The Western Pacific is a cauldron full of political disputes, from China's unilateral declaration of sovereignty over the Spratly and Paracel island archipelagos to Japan and China mixing up over the title to the contested East China Sea's Senkaku/Daioyu island chains.
But looming over it all is Russia's and Japan's ongoing rival claims to the Kurile islands, a thousand-mile-long, 56-island archipelago fog enshrouded series of rocks extending from the southern tip of Russia's Kamchatka peninsula to the northern shore of Japan's Hokkaido.
On August 8, 1945, fulfilling promises made by Soviet General Secretary Iosif Stalin to U.S. President Franklin Roosevelt and British Prime Minister Winston Churchill to enter the war in the Pacific after the defeat of Nazi Germany, the USSR declared war against Japan, battling Japan's Kwangtung army in Manchuria and capturing the Kuriles in a series of whirlwind amphibious campaigns against 100,000 Japanese troops. After Japan's surrender, the USSR took possession of the Kuriles and expelled 17,000 Japanese.
Since then, Japanese irredentist claims to the four southernmost islands have precluded Tokyo and Moscow signing a peace treaty to end the conflict.
It is hardly prime real estate -- before World War II, the few Japanese living in the southern Kuriles made their living by -- seaweed gathering.
And, unlike the Spratly islands, the dispute involves more national pride than any potential offshore hydrocarbon riches.
While Russian Federation President Boris Yeltsin in December 1991 let the USSR peacefully implode, his administration nevertheless hung onto the Kuriles as an element of national pride, and Vladimir Putin has continued his policies.
Japan claims the so-called "Northern Territories" of the southern Kuriles, the Habomai islets, Shikotan, Kunashir and Iturup (Japanese name: Etorofu).
And there's little sign of diplomatic movement on the issue. On March 8, Japan reiterated that it will only sign a peace treaty with the Russian Federation if it returns the disputed "Northern Territories" Kuril islands. Japanese Prime Minister Yoshihiko Noda said that his government wanted all four islands returned and would not accept a Russian offer to return part of the islands, but, in a sign of a slight thawing of the issues, last week Japan dropped the term "illegal occupation," for the Kuriles and agreed to refer to the islands as being "occupied without legal grounds."
Last year the issue heated up when then President Dmitrii Medvedev sparked a diplomatic row with Tokyo in November 2010 by making the first ever visit by a Russian leader to the Kuriles. The Japanese government warned Moscow that his visit to the Northern Territories would "seriously damage relations," but the warning was rejected as "an insult," undermining Russian territorial integrity. Tokyo subsequently criticized Medvedev's trip and recalled its Moscow ambassador "for consultations" even as the Russian Federation's Foreign Minister Sergei Lavrov criticized the Japanese criticism as "unacceptable," stressing that "this is our land."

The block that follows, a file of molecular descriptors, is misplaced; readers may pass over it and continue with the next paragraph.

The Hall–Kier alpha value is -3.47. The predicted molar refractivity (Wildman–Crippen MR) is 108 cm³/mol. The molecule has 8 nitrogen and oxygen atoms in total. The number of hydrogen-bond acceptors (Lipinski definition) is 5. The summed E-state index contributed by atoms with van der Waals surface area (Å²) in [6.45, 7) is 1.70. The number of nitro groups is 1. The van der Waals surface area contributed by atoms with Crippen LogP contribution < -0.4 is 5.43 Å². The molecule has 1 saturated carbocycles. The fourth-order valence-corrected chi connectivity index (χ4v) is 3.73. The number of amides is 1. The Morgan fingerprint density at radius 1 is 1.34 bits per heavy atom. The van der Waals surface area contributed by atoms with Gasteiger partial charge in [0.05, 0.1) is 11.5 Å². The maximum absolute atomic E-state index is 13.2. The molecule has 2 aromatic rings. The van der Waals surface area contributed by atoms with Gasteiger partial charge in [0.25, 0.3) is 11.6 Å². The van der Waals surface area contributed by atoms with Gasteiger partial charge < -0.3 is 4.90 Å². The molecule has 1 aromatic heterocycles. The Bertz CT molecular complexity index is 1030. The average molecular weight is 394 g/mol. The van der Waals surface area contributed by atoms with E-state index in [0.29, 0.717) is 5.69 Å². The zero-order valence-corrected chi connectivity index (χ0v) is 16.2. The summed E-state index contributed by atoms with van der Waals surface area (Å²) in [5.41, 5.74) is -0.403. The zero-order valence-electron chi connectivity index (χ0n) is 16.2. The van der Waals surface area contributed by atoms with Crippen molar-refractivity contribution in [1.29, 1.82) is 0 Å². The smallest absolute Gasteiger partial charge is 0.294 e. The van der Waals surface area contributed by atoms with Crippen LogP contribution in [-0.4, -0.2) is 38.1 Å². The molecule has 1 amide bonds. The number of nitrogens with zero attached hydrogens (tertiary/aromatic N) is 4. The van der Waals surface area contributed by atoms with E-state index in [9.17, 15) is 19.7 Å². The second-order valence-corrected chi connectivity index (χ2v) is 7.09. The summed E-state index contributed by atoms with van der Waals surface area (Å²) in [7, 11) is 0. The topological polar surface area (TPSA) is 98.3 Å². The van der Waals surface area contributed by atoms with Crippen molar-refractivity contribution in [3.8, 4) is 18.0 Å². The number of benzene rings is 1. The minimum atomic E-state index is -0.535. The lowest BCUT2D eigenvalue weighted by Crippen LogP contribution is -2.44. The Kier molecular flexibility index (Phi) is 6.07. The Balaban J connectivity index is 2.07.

The imbroglio brings to mind the comments of eminent Argentinean writer Jorge Borges over the seemingly equally interminable dispute over the sovereignty of the Falkland Islands. When the two countries went to war in 1982 over their rival claims Borges pithily observed that it was like "two bald men fighting over a comb."
Apart from isolated Russian military garrisons, only five islands are permanently inhabited, with a population roughly equivalent to Japan's prewar settlers.
The irony is that now both countries need one another. The Russian Federation's Far Eastern and Maritime provinces, isolated from the country's European regions, are both sparsely populated and rich in resources, which Japan's industries would love to exploit, not least the rich hydrocarbon reserves situated around Sakhalin island. Moscow has essentially ignored the region for decades and it has remained short of funding.
Furthermore, China is also interested in the region's reserves, and an increasingly prosperous China is viewed uneasily in both Tokyo and Moscow.
So, not only do the two countries have a commonality of economic interests, but their political agendas are also increasingly in alignment.
Russia needs billions in investment to develop its Sakhalin energy resources, and Japan needs reliable energy sources, besides being the one of the world's largest economies, flush with cutting-edge technology as well.
Is it really worth it for the two nations to continue to let a "glorious" one month-long Soviet military campaign of 67 years ago continue to bedevil their common larger interests in the north Pacific? After all, Russia is going to have to sell its Sakhalin oil and natural gas somewhere, and a Japan whose pride is salved by the return of the four "Northern Territory" islets would not doubt prove not only an eager, but grateful customer as well.
An issue for politicians in both Tokyo and Moscow to consider.
John C.K Daly is the chief analyst at the energy news site Oilprice.com. Dr. Daly received his Ph.D. in 1986 from the School of Slavonic and East European Studies, University of London.
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